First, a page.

Rapid-onset dystonia-parkinsonism (RDP, DYT12) is a distinctive autosomal-dominant movement disorder with variable expressivity and reduced penetrance characterized by abrupt onset of dystonia, usually accompanied by signs of parkinsonism. The sudden onset of symptoms over hours to a few weeks, often associated with physical or emotional stress, suggests a trigger initiating a nervous system insult resulting in permanent neurologic disability. We report the finding of six missense mutations in the gene for the Na+/K+ -ATPase alpha3 subunit (ATP1A3) in seven unrelated families with RDP. Functional studies and structural analysis of the protein suggest that these mutations impair enzyme activity or stability. This finding implicates the Na+/K+ pump, a crucial protein responsible for the electrochemical gradient across the cell membrane, in dystonia and parkinsonism.

    Funded by: NHLBI NIH HHS: HL36251; NIA NIH HHS: AG10133; NIGMS NIH HHS: GM28835; NINDS NIH HHS: NS26636

    Neuron 2004;43;2;169-75

  • Complete sequencing and characterization of 21,243 full-length human cDNAs.

    Ota T, Suzuki Y, Nishikawa T, Otsuki T, Sugiyama T, Irie R, Wakamatsu A, Hayashi K, Sato H, Nagai K, Kimura K, Makita H, Sekine M, Obayashi M, Nishi T, Shibahara T, Tanaka T, Ishii S, Yamamoto J, Saito K, Kawai Y, Isono Y, Nakamura Y, Nagahari K, Murakami K, Yasuda T, Iwayanagi T, Wagatsuma M, Shiratori A, Sudo H, Hosoiri T, Kaku Y, Kodaira H, Kondo H, Sugawara M, Takahashi M, Kanda K, Yokoi T, Furuya T, Kikkawa E, Omura Y, Abe K, Kamihara K, Katsuta N, Sato K, Tanikawa M, Yamazaki M, Ninomiya K, Ishibashi T, Yamashita H, Murakawa K, Fujimori K, Tanai H, Kimata M, Watanabe M, Hiraoka S, Chiba Y, Ishida S, Ono Y, Takiguchi S, Watanabe S, Yosida M, Hotuta T, Kusano J, Kanehori K, Takahashi-Fujii A, Hara H, Tanase TO, Nomura Y, Togiya S, Komai F, Hara R, Takeuchi K, Arita M, Imose N, Musashino K, Yuuki H, Oshima A, Sasaki N, Aotsuka S, Yoshikawa Y, Matsunawa H, Ichihara T, Shiohata N, Sano S, Moriya S, Momiyama H, Satoh N, Takami S, Terashima Y, Suzuki O, Nakagawa S, Senoh A, Mizoguchi H, Goto Y, Shimizu F, Wakebe H, Hishigaki H, Watanabe T, Sugiyama A, Takemoto M, Kawakami B, Yamazaki M, Watanabe K, Kumagai A, Itakura S, Fukuzumi Y, Fujimori Y, Komiyama M, Tashiro H, Tanigami A, Fujiwara T, Ono T, Yamada K, Fujii Y, Ozaki K, Hirao M, Ohmori Y, Kawabata A, Hikiji T, Kobatake N, Inagaki H, Ikema Y, Okamoto S, Okitani R, Kawakami T, Noguchi S, Itoh T, Shigeta K, Senba T, Matsumura K, Nakajima Y, Mizuno T, Morinaga M, Sasaki M, Togashi T, Oyama M, Hata H, Watanabe M, Komatsu T, Mizushima-Sugano J, Satoh T, Shirai Y, Takahashi Y, Nakagawa K, Okumura K, Nagase T, Nomura N, Kikuchi H, Masuho Y, Yamashita R, Nakai K, Yada T, Nakamura Y, Ohara O, Isogai T and Sugano S

    Helix Research Institute, 1532-3 Yana, Kisarazu, Chiba 292-0812, Japan.

    As a base for human transcriptome and functional genomics, we created the "full-length long Japan" (FLJ) collection of sequenced human cDNAs. We determined the entire sequence of 21,243 selected clones and found that 14,490 cDNAs (10,897 clusters) were unique to the FLJ collection. About half of them (5,416) seemed to be protein-coding. Of those, 1,999 clusters had not been predicted by computational methods. The distribution of GC content of nonpredicted cDNAs had a peak at approximately 58% compared with a peak at approximately 42%for predicted cDNAs. Thus, there seems to be a slight bias against GC-rich transcripts in current gene prediction procedures. The rest of the cDNAs unique to the FLJ collection (5,481) contained no obvious open reading frames (ORFs) and thus are candidate noncoding RNAs. About one-fourth of them (1,378) showed a clear pattern of splicing. The distribution of GC content of noncoding cDNAs was narrow and had a peak at approximately 42%, relatively low compared with that of protein-coding cDNAs.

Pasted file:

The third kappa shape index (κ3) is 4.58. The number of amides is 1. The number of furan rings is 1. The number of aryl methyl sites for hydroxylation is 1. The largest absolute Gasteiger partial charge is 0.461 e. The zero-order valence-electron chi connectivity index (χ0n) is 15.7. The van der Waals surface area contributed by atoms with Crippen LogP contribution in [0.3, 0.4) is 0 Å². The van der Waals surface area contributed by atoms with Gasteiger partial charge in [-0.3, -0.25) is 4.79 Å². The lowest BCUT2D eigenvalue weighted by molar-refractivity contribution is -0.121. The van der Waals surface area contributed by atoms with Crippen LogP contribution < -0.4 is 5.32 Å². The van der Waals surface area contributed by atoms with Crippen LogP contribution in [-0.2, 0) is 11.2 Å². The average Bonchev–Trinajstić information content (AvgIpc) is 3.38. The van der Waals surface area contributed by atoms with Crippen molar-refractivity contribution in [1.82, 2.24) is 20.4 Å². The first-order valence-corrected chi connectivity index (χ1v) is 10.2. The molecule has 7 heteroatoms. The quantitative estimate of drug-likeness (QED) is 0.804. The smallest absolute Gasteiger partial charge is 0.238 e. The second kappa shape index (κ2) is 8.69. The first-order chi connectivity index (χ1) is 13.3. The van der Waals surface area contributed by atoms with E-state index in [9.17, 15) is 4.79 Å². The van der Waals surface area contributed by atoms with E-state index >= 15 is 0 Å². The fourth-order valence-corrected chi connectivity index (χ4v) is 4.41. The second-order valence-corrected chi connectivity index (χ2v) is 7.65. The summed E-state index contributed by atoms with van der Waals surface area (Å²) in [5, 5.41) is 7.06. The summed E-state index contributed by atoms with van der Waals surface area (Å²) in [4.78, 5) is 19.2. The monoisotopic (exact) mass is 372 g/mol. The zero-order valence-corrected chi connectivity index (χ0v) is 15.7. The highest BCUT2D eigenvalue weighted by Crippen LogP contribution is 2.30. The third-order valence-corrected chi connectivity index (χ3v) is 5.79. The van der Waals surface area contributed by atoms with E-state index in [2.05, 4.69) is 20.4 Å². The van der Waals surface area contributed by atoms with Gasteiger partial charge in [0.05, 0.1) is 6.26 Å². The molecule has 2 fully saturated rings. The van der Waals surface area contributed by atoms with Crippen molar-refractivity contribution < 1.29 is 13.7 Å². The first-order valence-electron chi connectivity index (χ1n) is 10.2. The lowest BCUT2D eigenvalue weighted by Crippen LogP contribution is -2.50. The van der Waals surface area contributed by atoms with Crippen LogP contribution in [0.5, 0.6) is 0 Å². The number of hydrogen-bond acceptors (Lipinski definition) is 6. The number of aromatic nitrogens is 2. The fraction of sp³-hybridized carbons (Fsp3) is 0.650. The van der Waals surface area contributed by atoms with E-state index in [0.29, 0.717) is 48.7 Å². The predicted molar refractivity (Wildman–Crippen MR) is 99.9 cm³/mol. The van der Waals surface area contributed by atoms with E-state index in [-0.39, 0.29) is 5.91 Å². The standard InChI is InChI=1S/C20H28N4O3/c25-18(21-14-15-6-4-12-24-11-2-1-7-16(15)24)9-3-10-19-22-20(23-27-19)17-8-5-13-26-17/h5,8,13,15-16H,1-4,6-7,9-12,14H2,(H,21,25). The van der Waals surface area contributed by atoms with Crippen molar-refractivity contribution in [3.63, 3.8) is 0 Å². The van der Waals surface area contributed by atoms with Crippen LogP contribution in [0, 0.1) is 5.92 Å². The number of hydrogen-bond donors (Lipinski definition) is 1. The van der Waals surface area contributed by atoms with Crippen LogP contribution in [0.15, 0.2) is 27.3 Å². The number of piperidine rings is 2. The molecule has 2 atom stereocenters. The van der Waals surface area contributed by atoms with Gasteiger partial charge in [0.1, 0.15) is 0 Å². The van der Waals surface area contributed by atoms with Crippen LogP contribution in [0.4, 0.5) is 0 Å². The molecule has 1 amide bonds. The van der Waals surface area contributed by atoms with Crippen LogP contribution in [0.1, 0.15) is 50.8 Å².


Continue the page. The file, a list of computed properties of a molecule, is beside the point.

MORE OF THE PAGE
Nature genetics 2004;36;1;40-5

  • Changes in the isoforms of the sodium pump in the placenta and myometrium of women in labor.

    Esplin MS, Fausett MB, Faux DS and Graves SW

    Department of Obstetrics and Gynecology, Health Sciences Center, University of Utah School of Medicine, Salt Lake City, USA.

    Objective: We determined whether changes in sodium pump isoform abundance accompanied active human labor.

    Specimens of placenta, amniochorion, and myometrium were collected from women in active spontaneous labor and from those not in labor. The abundance of the three sodium pump alpha-isoforms was determined by Western blot analysis.

    Results: Levels of the alpha1 and alpha2 isoforms were comparable in the three tissues for women in labor and not in labor. However, alpha3 isoform abundance in placenta and myometrium (but not amniochorion) was significantly decreased in women in active labor compared with women not in labor (sodium pump alpha3 in placenta: no labor 91.2 +/- 27.6 vs labor 46.9 +/- 3.6 density units, P =.002. Sodium pump alpha3 in myometrium: no labor 52.3 +/- 7.7 vs labor 19.8 +/- 1.6 density units, P =.0002).